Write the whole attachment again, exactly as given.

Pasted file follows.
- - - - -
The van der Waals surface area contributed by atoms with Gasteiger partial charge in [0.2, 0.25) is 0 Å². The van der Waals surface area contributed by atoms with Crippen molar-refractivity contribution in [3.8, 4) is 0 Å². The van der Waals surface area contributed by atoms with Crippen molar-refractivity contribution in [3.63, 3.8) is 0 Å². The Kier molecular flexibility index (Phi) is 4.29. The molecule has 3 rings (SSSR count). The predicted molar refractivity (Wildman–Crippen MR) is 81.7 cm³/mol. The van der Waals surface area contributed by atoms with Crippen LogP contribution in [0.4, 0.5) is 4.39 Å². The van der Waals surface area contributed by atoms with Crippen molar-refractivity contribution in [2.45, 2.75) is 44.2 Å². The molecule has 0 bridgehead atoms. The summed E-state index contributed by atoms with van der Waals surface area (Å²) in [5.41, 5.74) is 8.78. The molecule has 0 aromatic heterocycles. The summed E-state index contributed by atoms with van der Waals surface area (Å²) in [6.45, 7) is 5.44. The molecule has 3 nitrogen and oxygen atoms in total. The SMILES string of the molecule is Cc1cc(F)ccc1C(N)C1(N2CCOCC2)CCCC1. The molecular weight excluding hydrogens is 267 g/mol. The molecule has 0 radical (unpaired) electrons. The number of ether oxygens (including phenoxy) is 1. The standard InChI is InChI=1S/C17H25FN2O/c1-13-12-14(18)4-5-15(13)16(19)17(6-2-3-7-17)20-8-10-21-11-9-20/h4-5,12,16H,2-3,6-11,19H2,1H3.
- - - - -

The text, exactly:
The van der Waals surface area contributed by atoms with Gasteiger partial charge in [0.2, 0.25) is 0 Å². The van der Waals surface area contributed by atoms with Crippen molar-refractivity contribution in [3.8, 4) is 0 Å². The van der Waals surface area contributed by atoms with Crippen molar-refractivity contribution in [3.63, 3.8) is 0 Å². The Kier molecular flexibility index (Phi) is 4.29. The molecule has 3 rings (SSSR count). The predicted molar refractivity (Wildman–Crippen MR) is 81.7 cm³/mol. The van der Waals surface area contributed by atoms with Crippen LogP contribution in [0.4, 0.5) is 4.39 Å². The van der Waals surface area contributed by atoms with Crippen molar-refractivity contribution in [2.45, 2.75) is 44.2 Å². The molecule has 0 bridgehead atoms. The summed E-state index contributed by atoms with van der Waals surface area (Å²) in [5.41, 5.74) is 8.78. The molecule has 0 aromatic heterocycles. The summed E-state index contributed by atoms with van der Waals surface area (Å²) in [6.45, 7) is 5.44. The molecule has 3 nitrogen and oxygen atoms in total. The SMILES string of the molecule is Cc1cc(F)ccc1C(N)C1(N2CCOCC2)CCCC1. The molecular weight excluding hydrogens is 267 g/mol. The molecule has 0 radical (unpaired) electrons. The number of ether oxygens (including phenoxy) is 1. The standard InChI is InChI=1S/C17H25FN2O/c1-13-12-14(18)4-5-15(13)16(19)17(6-2-3-7-17)20-8-10-21-11-9-20/h4-5,12,16H,2-3,6-11,19H2,1H3.